Then plan was to not find out. To go team green all the way to the end.
But now that we know, I want to shout it out for the whole world to hear.
Before I do, I need to reflect on getting to this point of acceptance. Because that's how it feels to me, like I have accepted this challenge. My new role as a mother, a parent, a caregiver, a nurturer, a source of comfort, information, a safe haven...
For the past 20 weeks I have been meandering through life as my body makes subtle, and not so subtle, changes. The ickyness of the first trimester feels like eons ago. I've been relatively laid back, calm, collected. Overall, not too concerned about an event that feels like years away, even though in the back of my head I know it will be here in no time.
I expected to feel some movement from the inside by this point, but thanks to an anterior placenta I'll probably have to wait another week or two before I can confirm that was indeed a kick. But not to fret, I realize there are scientific explanations for everything so I haven't worried.
Before even learning I was pregnant, I decided that I wanted my first child to be a boy. Mostly for Ev's sake, since he has always been outnumbered and still is in our household. I've heard people say that boys are easier than girls, and for a minute I thought there was some truth to it. But that's kind of silly. Kids are kids and yes, while there are differences between boys and girls there's no predicting what our child will be like.
I think I was scared at the prospect of raising a girl. Especially one born right around the same time I was. I kept thinking, if this child is anything like me, what will I do? I was introverted yet rambunctious, an only child who was spoiled early on and rather unsatisfied as I grew older. I had friends but I was lonely. I was stubborn yet unmotivated at times. Confused and left up to my own devices in many aspects of my life. I dealt with body issues, boy issues, depression, anxiety. But I became a mindful and very capable adult.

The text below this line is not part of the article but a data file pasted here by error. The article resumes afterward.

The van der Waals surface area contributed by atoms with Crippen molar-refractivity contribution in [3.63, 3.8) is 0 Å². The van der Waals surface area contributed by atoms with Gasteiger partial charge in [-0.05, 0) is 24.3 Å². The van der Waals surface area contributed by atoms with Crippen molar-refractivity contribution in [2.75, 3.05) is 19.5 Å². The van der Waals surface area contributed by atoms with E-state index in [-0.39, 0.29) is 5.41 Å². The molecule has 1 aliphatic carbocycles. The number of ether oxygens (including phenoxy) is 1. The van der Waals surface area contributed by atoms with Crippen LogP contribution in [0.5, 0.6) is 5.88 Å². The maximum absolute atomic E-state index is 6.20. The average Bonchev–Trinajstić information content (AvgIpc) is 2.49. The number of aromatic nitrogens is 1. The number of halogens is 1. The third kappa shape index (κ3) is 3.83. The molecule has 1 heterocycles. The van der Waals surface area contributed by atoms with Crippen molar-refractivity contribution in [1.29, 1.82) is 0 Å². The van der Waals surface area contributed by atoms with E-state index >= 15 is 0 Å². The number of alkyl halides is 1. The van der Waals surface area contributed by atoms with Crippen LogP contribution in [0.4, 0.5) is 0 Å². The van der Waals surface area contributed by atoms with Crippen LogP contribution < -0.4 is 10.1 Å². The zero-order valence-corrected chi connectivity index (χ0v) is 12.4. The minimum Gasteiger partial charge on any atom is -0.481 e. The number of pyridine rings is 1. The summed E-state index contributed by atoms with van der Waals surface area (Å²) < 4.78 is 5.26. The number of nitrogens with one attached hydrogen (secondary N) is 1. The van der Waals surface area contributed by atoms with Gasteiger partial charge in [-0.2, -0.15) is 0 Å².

The idea of raising a child, boy or girl, does feel overwhelming. Knowing that I need to be there, even when it gets hard, helps me realize that this is my ultimate challenge. I'm going to be available to this child in ways that others in my life never were and never could have been. And will this child be anything like me? Maybe not. They'll probably be completely different.
Which is why we said, up until yesterday, that it doesn't matter if it's a boy or girl. All we can ask for is a happy, healthy baby with ten fingers and ten toes and a strong heart.
That's exactly what we have.
It's a girl... and she's happy to see ya.